How Do We Win Strikes Again?

ILWU members picket in Boron, California. Photo: Slobodan Dimitrov

A special session at the April Labor Notes Conference brought together representatives from strikes and lockouts across the continent to consider the question: How do we make the strike a winning tool again?

The standing-room-only panel featured a hospital striker from Philadelphia, miners from Ontario, California, and Mexico, and food-production workers from Rochester, New York, on the edge of walking out.

Labor journalist Steve Early pointed to the strike’s dramatic decline—there were only five strikes or lockouts of 1,000 or more workers last year, compared to at least 200 per year in the 1970s.

Clearly, unions avoid strikes because they fear they can’t win them. How do we break this mold? We brought the question to Peter Olney, organizing director of the Longshore and Warehouse Union. In Boron, California, 560 borax miners—ILWU members—just won a 15-week lockout by their multinational employer, Rio Tinto.


PO: Part of the decline in strikes simply correlates to the decline in private sector and industrial unionism, and part of that correlates to the entrenched Taft-Hartley legal regime.

But part of it correlates to a certain sense of resignation on the part of the labor movement and an unwillingness to engage in strikes. Strikes and lockouts are extremely uncomfortable for the institution. They force a huge expenditure of resources, they radically upset the routine applecart of officers’ and staff’s time and duties—so it’s something unions shy away from.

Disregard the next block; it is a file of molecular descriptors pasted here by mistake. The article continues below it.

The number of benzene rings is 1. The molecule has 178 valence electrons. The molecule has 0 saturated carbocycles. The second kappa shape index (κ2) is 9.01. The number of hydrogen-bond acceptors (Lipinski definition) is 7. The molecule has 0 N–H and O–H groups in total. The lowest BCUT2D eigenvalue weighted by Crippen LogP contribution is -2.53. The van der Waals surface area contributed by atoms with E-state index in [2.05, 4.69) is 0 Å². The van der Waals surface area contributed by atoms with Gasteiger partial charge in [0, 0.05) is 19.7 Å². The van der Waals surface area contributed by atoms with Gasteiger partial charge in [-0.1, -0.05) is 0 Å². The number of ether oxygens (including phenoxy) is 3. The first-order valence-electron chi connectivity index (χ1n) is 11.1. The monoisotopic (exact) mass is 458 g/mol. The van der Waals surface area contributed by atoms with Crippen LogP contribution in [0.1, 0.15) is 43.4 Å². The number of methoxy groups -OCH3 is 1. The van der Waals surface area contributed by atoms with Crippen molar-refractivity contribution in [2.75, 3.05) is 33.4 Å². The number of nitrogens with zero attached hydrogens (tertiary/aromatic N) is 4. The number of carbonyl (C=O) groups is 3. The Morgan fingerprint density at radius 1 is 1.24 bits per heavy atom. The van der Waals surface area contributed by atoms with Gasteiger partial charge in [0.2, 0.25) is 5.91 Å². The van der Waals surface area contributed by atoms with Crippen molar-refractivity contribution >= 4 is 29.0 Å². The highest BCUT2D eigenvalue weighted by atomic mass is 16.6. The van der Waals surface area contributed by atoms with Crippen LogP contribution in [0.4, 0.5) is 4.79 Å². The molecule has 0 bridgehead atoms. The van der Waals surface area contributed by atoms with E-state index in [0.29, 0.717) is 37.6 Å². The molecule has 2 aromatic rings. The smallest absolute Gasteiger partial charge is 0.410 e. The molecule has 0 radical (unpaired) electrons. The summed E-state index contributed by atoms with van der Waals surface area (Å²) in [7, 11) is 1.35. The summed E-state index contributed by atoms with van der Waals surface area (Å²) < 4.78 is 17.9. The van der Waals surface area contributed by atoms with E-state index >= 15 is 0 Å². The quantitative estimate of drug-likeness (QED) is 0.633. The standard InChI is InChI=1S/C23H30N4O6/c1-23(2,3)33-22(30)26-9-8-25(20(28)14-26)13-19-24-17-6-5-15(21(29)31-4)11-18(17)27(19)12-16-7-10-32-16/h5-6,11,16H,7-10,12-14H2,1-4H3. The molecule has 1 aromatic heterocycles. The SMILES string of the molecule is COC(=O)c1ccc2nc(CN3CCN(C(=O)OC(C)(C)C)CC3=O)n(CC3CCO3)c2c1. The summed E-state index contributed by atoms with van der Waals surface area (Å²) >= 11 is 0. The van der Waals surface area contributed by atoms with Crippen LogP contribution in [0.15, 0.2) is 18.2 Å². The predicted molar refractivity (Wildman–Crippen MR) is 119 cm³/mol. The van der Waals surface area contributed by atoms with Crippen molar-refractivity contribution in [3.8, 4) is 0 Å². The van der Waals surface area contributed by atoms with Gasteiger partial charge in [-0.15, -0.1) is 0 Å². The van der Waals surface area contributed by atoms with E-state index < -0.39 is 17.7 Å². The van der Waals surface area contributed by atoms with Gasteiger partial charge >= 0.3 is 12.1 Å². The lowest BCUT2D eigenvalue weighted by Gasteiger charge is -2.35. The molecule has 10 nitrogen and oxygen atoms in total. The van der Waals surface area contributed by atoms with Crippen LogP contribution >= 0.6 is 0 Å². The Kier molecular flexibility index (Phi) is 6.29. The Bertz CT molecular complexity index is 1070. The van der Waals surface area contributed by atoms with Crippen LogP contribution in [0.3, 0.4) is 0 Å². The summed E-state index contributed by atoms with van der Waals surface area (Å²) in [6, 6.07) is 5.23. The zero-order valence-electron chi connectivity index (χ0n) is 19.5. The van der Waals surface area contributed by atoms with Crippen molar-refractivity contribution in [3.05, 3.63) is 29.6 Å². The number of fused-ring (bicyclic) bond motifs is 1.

LN: How do you pull off a successful strike when there’s 9.9 percent unemployment?

PO: You have to set the strike up very carefully. You can’t get suckered out in a pure economic strike. You have to find a way to be out on an unfair labor practice strike so you have more flexibility in returning to work, and returning without permanent replacements. That’s basic rule No. 1. But so many unions walk off the cliff and do what the company wants—I’ve done it myself.

A lot of it is preparation and training. There’s a lot of discussion of heroic actions around not handling struck work or blockading trucks. The tactical part of the struggle is important, but the bottom line is you have to take care of the members. When that breaks down it causes tremendous demoralization.

You must be prepared with a strike fund or food-and-money-raising operation to take care of the workers, who are immediately destitute. People drift away and pay for the strike by crossing the picket line. Feeding the members is part and parcel of winning. It’s a lost art.

LN: What do you make of short-term strikes, sometimes called “demonstration” or “publicity” strikes, which have become more popular as the open-ended strike has become more challenging?

PO: It’s smart. You see those in the public sector or health care, where the union is required to give notice of a strike, or you have a workforce, like nurses, that are expensive to replace. Some organizations like the California Nurses Association have mastered the one- or two-day strike and use the notice of such activity to force employers to come to heel.

STOPPING SCABS?

LN: In an open-ended strike, how do you convince people who are fearful in this economic climate not to cross?

PO: In Boron, we were locked out, so no members were crossing. But Rio Tinto was importing scabs.

Picketing is important in a strike or lockout, but the locus of the struggle may not be at the plant gate. We’ve seen how many strikes degenerate into people sitting in their lawn chairs, scabs rolling by. The battle’s over. Picketing in and of itself is not necessarily the key focus.